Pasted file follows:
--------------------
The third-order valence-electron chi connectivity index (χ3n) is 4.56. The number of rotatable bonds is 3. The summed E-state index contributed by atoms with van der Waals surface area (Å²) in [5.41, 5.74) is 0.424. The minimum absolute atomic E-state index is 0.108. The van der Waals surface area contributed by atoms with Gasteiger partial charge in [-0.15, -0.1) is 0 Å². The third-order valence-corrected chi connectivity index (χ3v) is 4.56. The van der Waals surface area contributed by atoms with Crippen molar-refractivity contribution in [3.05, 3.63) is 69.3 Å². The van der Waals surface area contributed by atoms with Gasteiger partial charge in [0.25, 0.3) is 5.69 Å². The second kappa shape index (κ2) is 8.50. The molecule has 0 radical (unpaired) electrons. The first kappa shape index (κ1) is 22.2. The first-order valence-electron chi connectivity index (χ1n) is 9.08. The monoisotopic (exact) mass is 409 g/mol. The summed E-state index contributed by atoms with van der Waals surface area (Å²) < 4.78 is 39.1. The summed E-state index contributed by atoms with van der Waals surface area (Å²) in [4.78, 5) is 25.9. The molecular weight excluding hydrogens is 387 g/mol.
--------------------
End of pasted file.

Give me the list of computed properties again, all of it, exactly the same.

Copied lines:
The third-order valence-electron chi connectivity index (χ3n) is 4.56. The number of rotatable bonds is 3. The summed E-state index contributed by atoms with van der Waals surface area (Å²) in [5.41, 5.74) is 0.424. The minimum absolute atomic E-state index is 0.108. The van der Waals surface area contributed by atoms with Gasteiger partial charge in [-0.15, -0.1) is 0 Å². The third-order valence-corrected chi connectivity index (χ3v) is 4.56. The van der Waals surface area contributed by atoms with Crippen molar-refractivity contribution in [3.05, 3.63) is 69.3 Å². The van der Waals surface area contributed by atoms with Gasteiger partial charge in [0.25, 0.3) is 5.69 Å². The second kappa shape index (κ2) is 8.50. The molecule has 0 radical (unpaired) electrons. The first kappa shape index (κ1) is 22.2. The first-order valence-electron chi connectivity index (χ1n) is 9.08. The monoisotopic (exact) mass is 409 g/mol. The summed E-state index contributed by atoms with van der Waals surface area (Å²) < 4.78 is 39.1. The summed E-state index contributed by atoms with van der Waals surface area (Å²) in [4.78, 5) is 25.9. The molecular weight excluding hydrogens is 387 g/mol.